Torture victims and vulnerable women were among hundreds of asylum seekers forced to make 400-mile round trips from Scotland to England to make fresh claims for sanctuary in the UK.

Over the past two years, a Scottish charity helping destitute asylum seekers called Refugee Survival Trust (RST) has given out 570 grants to people in desperate financial situations, so they can travel from Scotland to Liverpool for appointments with the Home Office.

Up until four years ago, asylum seekers were given appointments with the Home Office in Glasgow. But that suddenly changed in 2015 following the introduction of the UK government’s ‘hostile environment’ immigration policy.


Highlighting a sharp rise in travel grants – there were just 10 for Liverpool in 2015 – RST said that the level of demand was “unsustainable”.

The charity also questioned why asylum applications cannot be dealt with in Scotland, as happened previously. RST has been supported by other critics of the UK government’s stance on immigration who described Home Office policies as “malevolent” and “inhumane”.

The UK government’s hostile environment on immigration was an idea put forward by Prime Minister, Theresa May, in 2012 when she was Home Secretary. May reportedly said at the time: “The aim is to create, here in Britain, a really hostile environment for illegal immigrants.”

Since then the Home Office has been condemned for some of its policies including accusations that officials have conducted racial profiling in Glasgow, recently reported by The Ferret.

Home Office accused of racial profiling after 200 targeted in Glasgow

In Scotland, this has severely impacted asylum seekers. They must travel to Liverpool, or sometimes London, to submit fresh applications when previously they could do this in Scotland.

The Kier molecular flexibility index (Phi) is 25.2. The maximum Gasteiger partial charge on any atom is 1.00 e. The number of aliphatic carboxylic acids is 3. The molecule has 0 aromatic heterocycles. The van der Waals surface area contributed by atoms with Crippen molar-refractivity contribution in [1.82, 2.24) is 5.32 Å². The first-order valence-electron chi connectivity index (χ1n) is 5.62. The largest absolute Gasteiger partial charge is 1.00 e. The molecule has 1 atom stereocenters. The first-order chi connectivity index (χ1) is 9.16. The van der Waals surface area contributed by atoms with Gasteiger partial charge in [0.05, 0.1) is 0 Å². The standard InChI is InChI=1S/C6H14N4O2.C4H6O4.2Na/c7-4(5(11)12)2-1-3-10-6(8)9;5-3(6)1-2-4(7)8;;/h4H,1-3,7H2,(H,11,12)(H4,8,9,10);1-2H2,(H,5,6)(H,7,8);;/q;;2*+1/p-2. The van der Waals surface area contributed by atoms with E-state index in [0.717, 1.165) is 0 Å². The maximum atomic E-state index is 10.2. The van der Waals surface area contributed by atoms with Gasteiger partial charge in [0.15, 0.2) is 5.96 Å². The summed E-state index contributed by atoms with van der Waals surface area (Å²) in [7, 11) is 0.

RST said it was not advised why government policy changed in 2015 so that asylum seekers must now travel to Liverpool.

The charity’s 570 travel grants were provided between April 2017 and March 2019. From April 2018 to March 2019, RST spent £20,000 to get 272 people from Scotland to Liverpool.

Zoë Holliday, who works for the charity, expressed a number of concerns. “Firstly these are only statistics for the people that RST has supported travelling from Scotland. How many other charities are taking up the slack all over the United Kingdom?” she said.

“Secondly, how many people, not knowing that some charities can provide this support, don’t travel at all to important appointments in Liverpool that could change the outcome of their application?

“Thirdly, how many people compromise themselves in order to find the funds for the tickets? Fourthly, this is a long and confusing journey in a foreign country or language. We know that many people have to travel  – and sometimes have lengthy stopovers – in the night in order to get to their appointments on time.”

The safety of the individuals travelling was also “a prime concern”, Holliday argued. In an age of technology it made “absolutely no sense” that submissions and evidence could be taken in Glasgow, she said.

The Scottish Refugee Council (SRC), which administers RST travel grants, also condemned Home Office policy. Wafa Shaheen, head of integration at SRC, said it was “outrageous” to expect people with “very limited or no means of financial support” to make the round trip from Glasgow to Liverpool.

“But this has been the reality since 2015. Before this, people were able to submit further evidence to support their asylum claims to Home Office representatives in Glasgow and we have never understood why that policy was changed,” Shaheen added.

She continued: “People in this position are in Glasgow in the first instance because of the Home Office’s no-choice dispersal system. They may be destitute and will certainly have spent a long, difficult period of time coping with serious insecurity and anxiety about their futures.

“Requiring people to make this journey forces them to rely on charity and goodwill to find the money for a bus ticket. It can be confusing, stressful and disorientating for people and we know several clients who have been asked to make the journey more than once.”

It can be confusing, stressful and disorientating for people and we know several clients who have been asked to make the journey more than once. Wafa Shaheen, Scottish Refugee Council